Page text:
Ellen S Woodward: New Deal Advocate for Women

Article excerpt

MARTHA H. SWAIN. Ellen S. Woodward: New Deal Advocate for Women. Jackson, MS: University Press of Mississippi, 1995. 275 pages. $40.00.

Programs to relieve poverty in America have often contained the provision that recipients be compelled to perform some work. This "work-relief' requirement which harkens back to the English New Poor Law (1834) was incorporated into New-Deal relief for millions of unemployed men.

Thus, the New Deal, in some ways a radical departure in social provision, also enshrined the principle of work-relief, making it the condition for relief for millions of the unemployed. But could women be recipients and should they be made to work? Poor and unemployed women, often single or widowed, faced New-Deal government administrators who still had to be convinced that women were breadwinners with families to support.

The relief that women received and the work-programs devised for them have been much criticized by historians. Julia Blackwelder in Women of the Depression called them "inconsistently administered and always inadequate to meet women's needs," noting that local control often meant racial segregation and that women workers employed in federal sewing rooms, bookbinderies, and domestic training programs were paid less than the men employed on the better-known WPA construction projects (128).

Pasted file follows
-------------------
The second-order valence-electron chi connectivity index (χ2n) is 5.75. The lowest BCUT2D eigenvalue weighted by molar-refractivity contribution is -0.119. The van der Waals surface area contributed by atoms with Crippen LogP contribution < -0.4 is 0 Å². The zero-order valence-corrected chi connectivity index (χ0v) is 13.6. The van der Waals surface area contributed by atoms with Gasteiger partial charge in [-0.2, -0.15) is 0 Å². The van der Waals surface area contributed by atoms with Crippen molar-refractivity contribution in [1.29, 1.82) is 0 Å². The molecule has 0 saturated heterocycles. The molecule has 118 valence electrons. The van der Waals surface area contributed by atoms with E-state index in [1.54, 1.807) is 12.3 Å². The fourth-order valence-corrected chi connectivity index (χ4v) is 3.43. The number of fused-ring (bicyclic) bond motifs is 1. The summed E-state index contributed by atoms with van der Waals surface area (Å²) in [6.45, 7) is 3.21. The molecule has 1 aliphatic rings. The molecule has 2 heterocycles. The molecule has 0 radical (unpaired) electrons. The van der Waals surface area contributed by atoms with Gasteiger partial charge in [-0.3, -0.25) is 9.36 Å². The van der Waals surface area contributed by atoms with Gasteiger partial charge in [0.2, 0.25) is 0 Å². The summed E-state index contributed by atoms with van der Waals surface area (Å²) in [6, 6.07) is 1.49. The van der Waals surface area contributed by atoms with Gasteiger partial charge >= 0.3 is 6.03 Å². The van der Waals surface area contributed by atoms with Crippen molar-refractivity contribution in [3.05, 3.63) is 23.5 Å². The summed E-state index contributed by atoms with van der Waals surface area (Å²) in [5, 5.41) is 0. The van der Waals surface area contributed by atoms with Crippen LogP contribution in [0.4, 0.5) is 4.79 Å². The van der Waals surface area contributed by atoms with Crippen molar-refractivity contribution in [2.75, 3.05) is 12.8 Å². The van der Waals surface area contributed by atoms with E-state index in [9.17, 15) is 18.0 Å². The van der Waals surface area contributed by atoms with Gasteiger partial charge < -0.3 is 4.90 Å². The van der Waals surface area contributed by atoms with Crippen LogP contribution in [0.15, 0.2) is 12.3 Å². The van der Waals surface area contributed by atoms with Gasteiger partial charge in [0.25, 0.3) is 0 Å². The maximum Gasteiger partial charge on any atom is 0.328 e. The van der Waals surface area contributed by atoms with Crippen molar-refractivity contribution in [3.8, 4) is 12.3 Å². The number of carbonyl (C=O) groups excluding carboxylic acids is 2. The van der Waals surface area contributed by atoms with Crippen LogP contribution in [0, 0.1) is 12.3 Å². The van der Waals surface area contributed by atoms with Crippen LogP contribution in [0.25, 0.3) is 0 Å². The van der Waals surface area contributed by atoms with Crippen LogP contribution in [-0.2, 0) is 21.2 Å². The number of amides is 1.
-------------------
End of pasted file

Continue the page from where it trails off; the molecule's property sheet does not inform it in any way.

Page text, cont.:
Martha Swain's new biography of Ellen Woodward focuses on the littleknown administrator of one of these programs, the Women's Division of the Works Progress Administration, which at its height in February 1936 provided work for over 400,000 women.

Why would a female administrator like Woodward be responsible for such second-rate programs for poor women, programs that reflected the mistaken notion that women were not really breadwinners at all and therefore could not be considered unemployed? A spate of recent studies on New-Deal women in government has produced different answers.

While it is well known that the New Deal marked a high point of women's influence in Washington, with such prominent women as Grace Abbott, Frances Perkins, and Molly Dewson involved in policy-making, historians such as Linda Gordon who write on policies affecting poor and minority women (and whose book on the history of entitlements, Pitied But Not Entitled was reviewed by this author in the Summer 1995 issue of National Forum) are quite critical of the effect of New-Deal policies on poor women.

Martha Swain, in what will surely be the standard account of its subject, argues that these programs were the best that could be done for poor women. She attempts to rescue the reputation of their administrator, Ellen S. Woodward. …